Daniel Walters photo
Jewels Helping Hands co-founder Julie Garcia (right) addresses a woman as formerly homeless activist Elizabeth Osborn looks on.
At around 5:30 pm on Thursday,
there were two camps of people set up in Coeur d'Alene Park in Browne's Addition. The first, milling about the blue tents speckled throughout the eastern half of the park, included the homeless patrons who'd been staying at the Cannon Street warming shelter. They'd been asked to leave
after the city opted not to continue contracting with Jewels Helping Hands, the controversial homeless services provider that ran the shelter.
Then, in the western half of the park, over a dozen Spokane police officers huddled up near their vehicles, planning how to handle the potential conflict.
"We obviously have a Camp Hope 2.0-type situation here," formerly homeless activist Elizabeth Osborn argued with a police officer, referencing the multi-week tent city that arose outside City Hall in December 2018. "Which centers on the First Amendment right to gather and protest."
Eventually, the police officers form a horizontal line and slowly advance upon the campers, offering to give them a ride to the downtown library shelter, but requiring that camp disband.
"If you refuse to comply, you may be arrested," the police say over the loudspeaker. "We do not want to use force against anybody."
There's some yelling and profanity from a few campers, but the tensions dissipate within minutes.
"The police have agreed they can go back to Cannon, and those who cannot fit inside can be in the parking lots in their tents until we get this figured out," Osborn says. "'It's a win for us, I say."
The next day, a plan was hashed out to help the homeless patrons.
"The mayor met with [Jewels Helping Hands] co-founder Julie Garcia this morning. They discussed the miscommunication that occurred. The mayor apologized for it. They were able to work past that," city spokesman Brian Coddington said yesterday. "They're working collaboratively now to make sure that everybody has a safe place to stay."
The Guardians Foundation — an organization that has repeatedly clashed with Jewels Helping Hands' Julie Garcia — will be taking over operations at the Cannon shelter tonight.
Today, Guardians Foundation founder Mike Shaw says, they'll have 45 shelter beds ready to go.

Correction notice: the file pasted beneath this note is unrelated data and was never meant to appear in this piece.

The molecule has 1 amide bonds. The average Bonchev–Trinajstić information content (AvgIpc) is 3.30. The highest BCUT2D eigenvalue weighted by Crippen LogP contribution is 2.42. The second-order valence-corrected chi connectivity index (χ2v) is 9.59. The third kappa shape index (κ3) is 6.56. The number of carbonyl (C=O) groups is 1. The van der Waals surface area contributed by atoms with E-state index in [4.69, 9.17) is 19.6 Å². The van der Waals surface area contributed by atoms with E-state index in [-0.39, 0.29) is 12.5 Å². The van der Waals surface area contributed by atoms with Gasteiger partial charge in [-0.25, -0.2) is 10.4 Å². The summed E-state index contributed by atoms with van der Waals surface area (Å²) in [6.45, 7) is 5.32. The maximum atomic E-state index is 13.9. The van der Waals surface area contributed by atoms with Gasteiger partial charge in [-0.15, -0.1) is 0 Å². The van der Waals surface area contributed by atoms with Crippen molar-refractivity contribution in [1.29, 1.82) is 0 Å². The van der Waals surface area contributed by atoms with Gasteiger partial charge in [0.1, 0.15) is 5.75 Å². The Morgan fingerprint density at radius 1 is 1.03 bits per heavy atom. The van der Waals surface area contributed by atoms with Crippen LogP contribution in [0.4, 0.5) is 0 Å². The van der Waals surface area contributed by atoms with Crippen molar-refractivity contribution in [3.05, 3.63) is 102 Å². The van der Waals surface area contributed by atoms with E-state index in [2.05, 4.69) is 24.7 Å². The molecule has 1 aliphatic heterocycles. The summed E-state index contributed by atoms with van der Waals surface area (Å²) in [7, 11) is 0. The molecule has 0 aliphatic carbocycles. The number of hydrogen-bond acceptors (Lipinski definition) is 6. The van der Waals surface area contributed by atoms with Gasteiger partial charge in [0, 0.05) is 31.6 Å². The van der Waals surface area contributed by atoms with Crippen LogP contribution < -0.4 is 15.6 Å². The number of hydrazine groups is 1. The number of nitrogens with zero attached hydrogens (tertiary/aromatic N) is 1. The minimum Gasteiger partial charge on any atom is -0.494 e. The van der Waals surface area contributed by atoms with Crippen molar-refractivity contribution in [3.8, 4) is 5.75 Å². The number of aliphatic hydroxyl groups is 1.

The chaos marks a sharp departure from the communication and collaboration
that the Woodward administration was praised for earlier this year.
"I’ve been informed of changes multiple times this week, without explanation,” Council President Breean Beggs says. “I spent most of the week confused and getting very contradictory information.”
It was only this week, he says, that he learned that the Woodward administration had been planning on cutting off funding to all warming centers across the city. Officials expected that those who wanted a place to stay during the summer would be able to find a place in the limited existing private shelter spaces.
“'If there is demand, are you going to provide beds?'" Beggs recalls asking the administration. "They said 'no.'"
Beggs says the Woodward administration still wants to create a regionally funded “continuous-stay” shelter where homeless people would have a guaranteed slot up to 90 days, giving them enough of a runway to find a way to climb out of homelessness.
But since that doesn't exist yet, the plan was to end the warming center program until winter.
COVID-19, in a strange way, has come to the rescue. The infusion of COVID funding might not only help keep the Cannon and downtown library warming centers alive, it just might give the region enough money to bring continuous-stay shelters online.
"Horrible as it, it gives us an opportunity to get the continuous-stay and the warming centers right," Beggs says.
On Monday, Beggs wants to introduce a council resolution to update the city's policy to prevent the city from shutting down warming centers unless they have a place for the people to go.
"I've felt whiplash this week," Beggs says.